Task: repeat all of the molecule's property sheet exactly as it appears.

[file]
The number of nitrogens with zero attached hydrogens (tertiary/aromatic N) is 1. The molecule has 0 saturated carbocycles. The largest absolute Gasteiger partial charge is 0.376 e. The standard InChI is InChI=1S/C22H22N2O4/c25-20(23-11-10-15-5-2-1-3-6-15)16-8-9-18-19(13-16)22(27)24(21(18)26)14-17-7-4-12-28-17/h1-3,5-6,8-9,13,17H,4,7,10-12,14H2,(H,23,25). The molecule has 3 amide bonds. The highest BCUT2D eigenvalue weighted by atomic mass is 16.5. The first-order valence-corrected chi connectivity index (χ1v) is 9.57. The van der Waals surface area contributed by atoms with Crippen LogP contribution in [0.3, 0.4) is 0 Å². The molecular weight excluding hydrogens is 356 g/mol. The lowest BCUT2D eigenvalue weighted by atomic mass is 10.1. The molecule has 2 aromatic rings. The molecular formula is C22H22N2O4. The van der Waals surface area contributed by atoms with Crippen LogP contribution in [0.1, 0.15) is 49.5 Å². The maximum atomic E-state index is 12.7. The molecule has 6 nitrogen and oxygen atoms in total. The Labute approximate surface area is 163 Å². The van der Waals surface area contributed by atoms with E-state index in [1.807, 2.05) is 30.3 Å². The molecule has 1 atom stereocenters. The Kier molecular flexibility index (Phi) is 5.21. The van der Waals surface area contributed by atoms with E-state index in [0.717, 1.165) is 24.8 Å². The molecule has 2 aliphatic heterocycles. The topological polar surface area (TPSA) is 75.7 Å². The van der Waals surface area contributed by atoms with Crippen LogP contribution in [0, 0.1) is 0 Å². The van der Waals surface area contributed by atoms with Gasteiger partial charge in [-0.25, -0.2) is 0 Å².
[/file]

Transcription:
The number of nitrogens with zero attached hydrogens (tertiary/aromatic N) is 1. The molecule has 0 saturated carbocycles. The largest absolute Gasteiger partial charge is 0.376 e. The standard InChI is InChI=1S/C22H22N2O4/c25-20(23-11-10-15-5-2-1-3-6-15)16-8-9-18-19(13-16)22(27)24(21(18)26)14-17-7-4-12-28-17/h1-3,5-6,8-9,13,17H,4,7,10-12,14H2,(H,23,25). The molecule has 3 amide bonds. The highest BCUT2D eigenvalue weighted by atomic mass is 16.5. The first-order valence-corrected chi connectivity index (χ1v) is 9.57. The van der Waals surface area contributed by atoms with Crippen LogP contribution in [0.3, 0.4) is 0 Å². The molecular weight excluding hydrogens is 356 g/mol. The lowest BCUT2D eigenvalue weighted by atomic mass is 10.1. The molecule has 2 aromatic rings. The molecular formula is C22H22N2O4. The van der Waals surface area contributed by atoms with Crippen LogP contribution in [0.1, 0.15) is 49.5 Å². The maximum atomic E-state index is 12.7. The molecule has 6 nitrogen and oxygen atoms in total. The Labute approximate surface area is 163 Å². The van der Waals surface area contributed by atoms with E-state index in [1.807, 2.05) is 30.3 Å². The molecule has 1 atom stereocenters. The Kier molecular flexibility index (Phi) is 5.21. The van der Waals surface area contributed by atoms with E-state index in [0.717, 1.165) is 24.8 Å². The molecule has 2 aliphatic heterocycles. The topological polar surface area (TPSA) is 75.7 Å². The van der Waals surface area contributed by atoms with Crippen LogP contribution in [0, 0.1) is 0 Å². The van der Waals surface area contributed by atoms with Gasteiger partial charge in [-0.25, -0.2) is 0 Å².